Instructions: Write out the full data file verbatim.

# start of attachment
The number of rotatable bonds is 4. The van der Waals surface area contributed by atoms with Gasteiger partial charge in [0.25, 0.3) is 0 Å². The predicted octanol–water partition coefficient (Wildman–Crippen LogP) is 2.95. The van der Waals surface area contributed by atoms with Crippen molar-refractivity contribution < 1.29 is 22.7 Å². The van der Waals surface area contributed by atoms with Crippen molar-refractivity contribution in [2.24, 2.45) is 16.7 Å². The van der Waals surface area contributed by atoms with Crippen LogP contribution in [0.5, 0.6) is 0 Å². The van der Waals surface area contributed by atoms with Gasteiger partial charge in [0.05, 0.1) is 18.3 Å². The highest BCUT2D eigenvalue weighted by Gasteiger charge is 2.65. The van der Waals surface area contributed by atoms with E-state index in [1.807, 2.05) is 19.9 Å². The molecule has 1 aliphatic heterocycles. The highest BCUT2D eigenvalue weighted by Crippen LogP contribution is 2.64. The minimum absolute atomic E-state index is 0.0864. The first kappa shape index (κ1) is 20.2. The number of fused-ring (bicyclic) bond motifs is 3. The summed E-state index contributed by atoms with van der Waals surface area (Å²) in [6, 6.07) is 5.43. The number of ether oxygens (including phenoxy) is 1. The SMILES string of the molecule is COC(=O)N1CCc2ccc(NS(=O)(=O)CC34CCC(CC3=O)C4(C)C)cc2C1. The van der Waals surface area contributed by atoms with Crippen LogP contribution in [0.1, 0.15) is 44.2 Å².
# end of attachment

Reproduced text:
The number of rotatable bonds is 4. The van der Waals surface area contributed by atoms with Gasteiger partial charge in [0.25, 0.3) is 0 Å². The predicted octanol–water partition coefficient (Wildman–Crippen LogP) is 2.95. The van der Waals surface area contributed by atoms with Crippen molar-refractivity contribution < 1.29 is 22.7 Å². The van der Waals surface area contributed by atoms with Crippen molar-refractivity contribution in [2.24, 2.45) is 16.7 Å². The van der Waals surface area contributed by atoms with Crippen LogP contribution in [0.5, 0.6) is 0 Å². The van der Waals surface area contributed by atoms with Gasteiger partial charge in [0.05, 0.1) is 18.3 Å². The highest BCUT2D eigenvalue weighted by Gasteiger charge is 2.65. The van der Waals surface area contributed by atoms with E-state index in [1.807, 2.05) is 19.9 Å². The molecule has 1 aliphatic heterocycles. The highest BCUT2D eigenvalue weighted by Crippen LogP contribution is 2.64. The minimum absolute atomic E-state index is 0.0864. The first kappa shape index (κ1) is 20.2. The number of fused-ring (bicyclic) bond motifs is 3. The summed E-state index contributed by atoms with van der Waals surface area (Å²) in [6, 6.07) is 5.43. The number of ether oxygens (including phenoxy) is 1. The SMILES string of the molecule is COC(=O)N1CCc2ccc(NS(=O)(=O)CC34CCC(CC3=O)C4(C)C)cc2C1. The van der Waals surface area contributed by atoms with Crippen LogP contribution in [0.1, 0.15) is 44.2 Å².